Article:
• Jesus intended the church to be much more of a movement than an institution.
  • Christianity is designed to be a people’s liberation movement, a social force, a viral idea passing from one person to the next through the medium of gospel and discipleship, creating gospel communities in its wake, and yet by most accounts, most churches can be described as institutional in form and nature.
  • Jesus reserved his harshest criticisms not for the so-called sinners, but rather for the religious people of his day. It explains why he chose and empowered ordinary people and not the religious elite to take the gospel to the world.
  • Jesus is a big believer in the human imagination. His parables are a perfect example.
  • Imagination is soaked in possibility. It can see around corners.
  • In order for the church to move forward, it must continually look back to the original model of the 1st Century.
  • Organizations can, over time, develop into impersonal institutions that tend to impose conformity (that is, crush creativity). They can become controlling entities that resist the promptings of the Spirit and undermine the people dynamic of the gospel.
  • Again, 60% of America’s population (much higher in Europe and Australia) is increasingly alienated from the prevailing forms of the church. In missionary terms, it means they are culturally distant from us. We need to ask the question, what is the gospel for this people group, otherwise we simply leave them in the dust.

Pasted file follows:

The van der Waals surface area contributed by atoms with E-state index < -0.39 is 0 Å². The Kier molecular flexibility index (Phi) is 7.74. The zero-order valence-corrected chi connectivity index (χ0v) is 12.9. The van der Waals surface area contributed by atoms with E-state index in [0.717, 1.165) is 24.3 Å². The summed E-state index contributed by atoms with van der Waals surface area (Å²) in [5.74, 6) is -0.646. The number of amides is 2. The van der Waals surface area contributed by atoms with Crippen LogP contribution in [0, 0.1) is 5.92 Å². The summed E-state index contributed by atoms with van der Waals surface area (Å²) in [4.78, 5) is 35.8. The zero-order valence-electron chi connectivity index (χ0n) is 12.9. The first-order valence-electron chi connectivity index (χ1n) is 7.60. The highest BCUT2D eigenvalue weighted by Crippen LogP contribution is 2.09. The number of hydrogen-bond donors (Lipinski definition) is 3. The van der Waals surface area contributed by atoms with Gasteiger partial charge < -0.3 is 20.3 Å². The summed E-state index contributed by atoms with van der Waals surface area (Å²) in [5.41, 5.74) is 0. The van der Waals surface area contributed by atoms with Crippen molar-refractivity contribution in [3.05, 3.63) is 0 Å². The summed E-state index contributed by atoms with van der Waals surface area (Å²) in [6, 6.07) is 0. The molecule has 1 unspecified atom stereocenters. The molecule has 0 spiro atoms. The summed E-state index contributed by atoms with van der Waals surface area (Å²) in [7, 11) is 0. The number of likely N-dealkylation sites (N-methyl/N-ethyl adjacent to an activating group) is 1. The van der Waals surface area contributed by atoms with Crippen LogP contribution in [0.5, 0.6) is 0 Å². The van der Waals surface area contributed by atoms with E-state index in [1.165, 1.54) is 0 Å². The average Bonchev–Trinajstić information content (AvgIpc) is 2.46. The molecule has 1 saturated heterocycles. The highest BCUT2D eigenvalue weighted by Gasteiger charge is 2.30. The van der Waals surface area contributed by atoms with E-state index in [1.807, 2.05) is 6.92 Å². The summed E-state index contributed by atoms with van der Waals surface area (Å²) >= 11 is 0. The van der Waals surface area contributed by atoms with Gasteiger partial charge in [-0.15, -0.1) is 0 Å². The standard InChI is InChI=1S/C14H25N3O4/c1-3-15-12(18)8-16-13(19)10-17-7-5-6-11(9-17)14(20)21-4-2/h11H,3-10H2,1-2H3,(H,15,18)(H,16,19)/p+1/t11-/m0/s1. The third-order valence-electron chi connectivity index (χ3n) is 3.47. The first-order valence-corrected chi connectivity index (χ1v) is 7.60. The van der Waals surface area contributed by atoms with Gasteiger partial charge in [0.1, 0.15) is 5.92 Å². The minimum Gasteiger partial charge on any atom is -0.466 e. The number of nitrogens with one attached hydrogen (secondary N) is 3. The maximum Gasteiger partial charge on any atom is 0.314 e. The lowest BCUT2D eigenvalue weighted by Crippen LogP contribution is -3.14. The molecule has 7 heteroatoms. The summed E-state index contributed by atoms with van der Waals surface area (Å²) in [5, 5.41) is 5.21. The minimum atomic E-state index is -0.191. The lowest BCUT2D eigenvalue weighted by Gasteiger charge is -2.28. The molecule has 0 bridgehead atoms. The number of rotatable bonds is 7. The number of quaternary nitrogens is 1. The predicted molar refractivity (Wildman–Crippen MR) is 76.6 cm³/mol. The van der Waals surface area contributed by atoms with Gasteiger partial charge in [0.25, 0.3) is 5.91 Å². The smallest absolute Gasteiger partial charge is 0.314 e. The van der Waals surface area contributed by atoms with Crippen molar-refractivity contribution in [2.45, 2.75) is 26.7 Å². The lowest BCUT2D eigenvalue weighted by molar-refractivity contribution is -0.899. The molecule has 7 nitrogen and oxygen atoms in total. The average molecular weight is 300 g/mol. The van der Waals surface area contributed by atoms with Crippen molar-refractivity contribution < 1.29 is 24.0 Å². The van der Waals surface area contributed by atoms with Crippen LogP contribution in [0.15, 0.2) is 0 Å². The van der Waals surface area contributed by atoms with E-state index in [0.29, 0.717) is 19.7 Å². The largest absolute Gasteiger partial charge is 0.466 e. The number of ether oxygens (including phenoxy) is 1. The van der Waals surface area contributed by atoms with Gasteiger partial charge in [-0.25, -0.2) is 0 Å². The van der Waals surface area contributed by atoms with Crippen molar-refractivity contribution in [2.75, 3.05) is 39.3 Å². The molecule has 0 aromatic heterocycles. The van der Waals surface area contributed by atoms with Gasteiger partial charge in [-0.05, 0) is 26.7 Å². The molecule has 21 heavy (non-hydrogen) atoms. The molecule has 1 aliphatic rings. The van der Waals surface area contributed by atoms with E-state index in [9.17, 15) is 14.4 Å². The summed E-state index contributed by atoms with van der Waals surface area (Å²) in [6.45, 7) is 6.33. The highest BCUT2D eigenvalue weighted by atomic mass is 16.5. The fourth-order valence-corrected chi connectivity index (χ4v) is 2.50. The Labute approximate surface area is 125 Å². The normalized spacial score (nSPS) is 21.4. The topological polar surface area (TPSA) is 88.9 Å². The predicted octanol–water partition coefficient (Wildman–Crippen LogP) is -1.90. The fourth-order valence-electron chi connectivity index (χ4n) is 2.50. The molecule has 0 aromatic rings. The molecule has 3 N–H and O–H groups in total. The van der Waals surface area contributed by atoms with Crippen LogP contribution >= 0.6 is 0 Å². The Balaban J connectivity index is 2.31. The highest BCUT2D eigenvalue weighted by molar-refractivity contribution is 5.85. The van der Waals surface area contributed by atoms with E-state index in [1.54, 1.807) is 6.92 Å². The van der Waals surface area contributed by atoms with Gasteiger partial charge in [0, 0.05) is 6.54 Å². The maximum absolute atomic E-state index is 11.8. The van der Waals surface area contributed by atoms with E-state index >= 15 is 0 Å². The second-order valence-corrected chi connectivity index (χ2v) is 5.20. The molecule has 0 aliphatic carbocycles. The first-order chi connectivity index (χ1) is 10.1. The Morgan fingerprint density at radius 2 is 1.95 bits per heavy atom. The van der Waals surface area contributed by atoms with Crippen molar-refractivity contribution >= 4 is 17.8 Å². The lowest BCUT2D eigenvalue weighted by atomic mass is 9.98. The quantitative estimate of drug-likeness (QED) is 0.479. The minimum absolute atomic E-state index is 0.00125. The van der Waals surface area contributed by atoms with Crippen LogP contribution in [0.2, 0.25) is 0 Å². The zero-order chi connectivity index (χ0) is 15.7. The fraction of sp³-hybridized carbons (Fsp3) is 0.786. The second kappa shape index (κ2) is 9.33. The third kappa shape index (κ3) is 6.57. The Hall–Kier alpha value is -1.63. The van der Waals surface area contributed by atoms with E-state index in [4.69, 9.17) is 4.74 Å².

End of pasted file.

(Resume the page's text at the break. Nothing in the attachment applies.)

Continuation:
• If we persist with the current status-quo, we are in effect asking the non-believer to do all the cross-cultural work in coming to church. WE are the sent ones – not them. What is church for these people?
  • The church doesn’t consist of its institutions; it consists of the people of God. We know this in our theology, but our practice is almost entirely at odds with this belief. We have so identified the church with its rituals, theology, denominational templates, symbols and professional clergy that we can’t see this remarkable truth.
  • God is not only the creator, but also creative and constantly creating and reimagining.

Enough to digest for now, I think.

—30—

The 3-7-12 Principle (Part 2 of 4)

 

Seinfeld‘s George Costanza was on to something in the episode where he had a burning desire to name his firstborn “Seven.”